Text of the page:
When I think of cliches I quickly think about Venice. A picture perfect town, one of the most romantic ideas of Europe. Two years ago I decided to visit the town together with my mother. A ‘romantic’ getaway to the city build on water. The city that is sinking. The city that quickly got a special little place in my heart.
My mother and I arrived somewhere in the afternoon. From out the airport we could already see the maze of canals and the lake surrounding the small Italian island that together make Venice. A beautiful sight, even before touching the ground. With a watertaxi we head over to the main island of Venice. Something I learned right there: I used to think Venice existed out of one island. Perhaps doing some research before leaving was at place. We are getting closer to the island. From of the boat I can see the small bridges that connect one street to another. I see high, white, somewhat crooked buildings that define the island. I also see a huge mass of tourists, even though it’s early spring.
With our suitcases in our hands we are trying to get closer to our hotel. We already notice this isn’t an easy town: it isn’t easy to lift a heavy suitcase (yes, even for a three day visit) over the bridges over and over again. It isn’t easy to do all this while avoid bumping into the mass of tourists and it isn’t easy to find a hotel in a city where the streets just don’t make any sense. After conquering the many bridges we’d already crossed we find our hotel. A small, cute building that is located at the corner of two canals. We walk up to the hotel’s front door that we found after a couple of pillars that hold up the building. An American staff member, who moved to Italy in his younger years, shows us the way to our hotel room. Another couple of more stairs.
Our hotelroom is small, but it was everything I wanted from a hotel in Venice. As soon as we walk in to our room I can see the curtains moving from the wind. From outside I can hear the water of the canals splash up the buildings. We have a hotelroom that looks over the canals. Bliss. Instantly I crown this hotel as one of the best hotels I’ve ever slept in. At that point I didn’t even know yet that we would fall asleep every night listening to the sounds of singing, Italian men with accordeons who accompany a couple in a gondola. Bliss.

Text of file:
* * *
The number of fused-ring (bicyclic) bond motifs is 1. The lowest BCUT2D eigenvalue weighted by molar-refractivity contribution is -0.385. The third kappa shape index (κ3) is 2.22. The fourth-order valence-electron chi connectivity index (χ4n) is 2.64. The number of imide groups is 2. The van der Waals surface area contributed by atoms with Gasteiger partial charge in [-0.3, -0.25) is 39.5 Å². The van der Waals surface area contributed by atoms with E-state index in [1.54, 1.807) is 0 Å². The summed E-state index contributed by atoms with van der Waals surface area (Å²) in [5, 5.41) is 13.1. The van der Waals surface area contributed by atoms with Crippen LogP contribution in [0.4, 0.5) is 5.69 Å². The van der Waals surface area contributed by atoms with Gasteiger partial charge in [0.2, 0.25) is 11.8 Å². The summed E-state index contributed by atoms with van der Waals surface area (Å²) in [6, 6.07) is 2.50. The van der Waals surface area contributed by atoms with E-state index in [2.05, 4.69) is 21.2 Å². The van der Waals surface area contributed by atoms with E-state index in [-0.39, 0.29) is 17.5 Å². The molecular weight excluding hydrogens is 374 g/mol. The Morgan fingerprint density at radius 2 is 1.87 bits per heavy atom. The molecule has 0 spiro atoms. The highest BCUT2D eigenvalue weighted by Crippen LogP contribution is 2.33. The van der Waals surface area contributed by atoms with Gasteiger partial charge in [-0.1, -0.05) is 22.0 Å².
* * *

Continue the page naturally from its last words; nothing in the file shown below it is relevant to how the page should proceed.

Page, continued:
Quickly after our arrival we decided to head back into Venice to explore. We walked around the island. We both had no specific ideas of what we wanted to do: we just wanted to see the island. During our walk we discovered Venice in fact had a lot of bridges. I used to think Venice had a couple of canals (like Amsterdam), but now I noticed you couldn’t even walk a 100 meters without crossing a bridge. I stood still to stare at every bridge. I looked over the streets and into streets you couldn’t reach without a boat. While every bridge and view resembled they all were beautiful. This is so unique. So magnificent.
Quickly we learn that Venice is a hard city to understand, and everything but easy to walk. Over and over again we get lost in the narrow, long streets of the island. Our map brings us back to the streets we know, but as soon as we walk into another street we get lost again. I think it’s kinda nice. As soon as you get away from the touristic areas of the island you get to see the real Venice. A quiet, sweet city – Italian in heart and soul. This is where I learn you can discover Venice best while wandering around.. away from the tourists.
At the second day of our visit me and my mother start working on a list of seeing the touristic highlights of Venice. We climb the Campanile and see Venice from above, we walk over the Rialtobrug, and visit the Basilique of San Marco, the palace and the prison. We also walk towards Palazzo Contarini del Bovolo. At the end of the day we eat risotto in a restaurant somewhere next to a canal. We were sat down at a table for two persons on a balcony, a small piece of ground that was build above the canal. While I discover my love for risotto (still my favorite dish) we smile to passing tourists in gondolas. ‘Gosh, I would love to do that”, I said to my mother.
A small half an hour later me and my mother walk besides a canal where we see a man standing besides his gondola. We look at each other but already walk towards the gondola. We take place in the small, wobbly boat. The Italian behind us confidently steps on the back of the gondola. We float away, through the small, narrow canals. Canals you can’t reach or see from of the streets. Over the canals I see lines with laundry hanging. In the water I see ‘garages’ where locals park their boats. It is quiet. The only sound we hear is the sound of the oar pushing into the water. This is Venice at her best. Bliss. We spend on hour on the water, after which we arrive back at the dock. Safe and sound on the ground.
The weather changes, the sun shines low above the horizon. High buildings block the sun that tries to lighten up the small streets of Venice. It is getting night. The afmosphere changes. Smalll citylights lighten up the streets and restaurants are preparing for diner. We walk towards the San Marco square, one of the most famous squares of Venice which also happens to be juist two canals away from our hotel. Streetartists play beautiful melodies. While we drink our drinks we enjoy the sight. This was going to be our last night in Venice. Tomorrow we would leave to the surrounding islands to see more of Venice. But for now, I close my eyes and savor.